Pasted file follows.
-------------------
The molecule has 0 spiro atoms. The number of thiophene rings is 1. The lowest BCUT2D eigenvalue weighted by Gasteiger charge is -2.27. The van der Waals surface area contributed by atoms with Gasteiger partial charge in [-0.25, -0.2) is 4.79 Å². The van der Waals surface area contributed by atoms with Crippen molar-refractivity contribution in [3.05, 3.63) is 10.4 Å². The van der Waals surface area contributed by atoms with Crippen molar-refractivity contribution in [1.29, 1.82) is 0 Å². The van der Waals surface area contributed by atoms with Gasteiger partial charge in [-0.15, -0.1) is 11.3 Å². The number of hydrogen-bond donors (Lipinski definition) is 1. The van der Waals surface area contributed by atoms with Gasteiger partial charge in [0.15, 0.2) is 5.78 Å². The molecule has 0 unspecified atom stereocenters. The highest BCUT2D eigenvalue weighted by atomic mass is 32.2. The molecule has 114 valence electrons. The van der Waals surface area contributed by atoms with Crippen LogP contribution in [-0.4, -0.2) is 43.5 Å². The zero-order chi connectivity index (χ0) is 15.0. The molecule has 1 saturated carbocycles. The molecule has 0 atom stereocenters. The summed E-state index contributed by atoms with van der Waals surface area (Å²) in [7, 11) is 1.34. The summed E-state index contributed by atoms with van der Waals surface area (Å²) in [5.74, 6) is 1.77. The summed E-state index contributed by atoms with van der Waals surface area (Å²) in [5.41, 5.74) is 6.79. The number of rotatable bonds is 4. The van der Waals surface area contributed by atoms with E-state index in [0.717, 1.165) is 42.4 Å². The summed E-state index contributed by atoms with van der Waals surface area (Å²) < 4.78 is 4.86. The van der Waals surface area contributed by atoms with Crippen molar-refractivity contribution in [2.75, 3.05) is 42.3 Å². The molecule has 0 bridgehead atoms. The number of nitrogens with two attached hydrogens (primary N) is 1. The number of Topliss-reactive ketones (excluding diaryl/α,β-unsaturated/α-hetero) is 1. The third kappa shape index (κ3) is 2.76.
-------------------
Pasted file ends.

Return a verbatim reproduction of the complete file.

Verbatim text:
The molecule has 0 spiro atoms. The number of thiophene rings is 1. The lowest BCUT2D eigenvalue weighted by Gasteiger charge is -2.27. The van der Waals surface area contributed by atoms with Gasteiger partial charge in [-0.25, -0.2) is 4.79 Å². The van der Waals surface area contributed by atoms with Crippen molar-refractivity contribution in [3.05, 3.63) is 10.4 Å². The van der Waals surface area contributed by atoms with Crippen molar-refractivity contribution in [1.29, 1.82) is 0 Å². The van der Waals surface area contributed by atoms with Gasteiger partial charge in [-0.15, -0.1) is 11.3 Å². The number of hydrogen-bond donors (Lipinski definition) is 1. The van der Waals surface area contributed by atoms with Gasteiger partial charge in [0.15, 0.2) is 5.78 Å². The molecule has 0 unspecified atom stereocenters. The highest BCUT2D eigenvalue weighted by atomic mass is 32.2. The molecule has 114 valence electrons. The van der Waals surface area contributed by atoms with Crippen LogP contribution in [-0.4, -0.2) is 43.5 Å². The zero-order chi connectivity index (χ0) is 15.0. The molecule has 1 saturated carbocycles. The molecule has 0 atom stereocenters. The summed E-state index contributed by atoms with van der Waals surface area (Å²) in [7, 11) is 1.34. The summed E-state index contributed by atoms with van der Waals surface area (Å²) in [5.74, 6) is 1.77. The summed E-state index contributed by atoms with van der Waals surface area (Å²) in [5.41, 5.74) is 6.79. The number of rotatable bonds is 4. The van der Waals surface area contributed by atoms with E-state index in [0.717, 1.165) is 42.4 Å². The summed E-state index contributed by atoms with van der Waals surface area (Å²) < 4.78 is 4.86. The van der Waals surface area contributed by atoms with Crippen molar-refractivity contribution in [2.75, 3.05) is 42.3 Å². The molecule has 0 bridgehead atoms. The number of nitrogens with two attached hydrogens (primary N) is 1. The number of Topliss-reactive ketones (excluding diaryl/α,β-unsaturated/α-hetero) is 1. The third kappa shape index (κ3) is 2.76.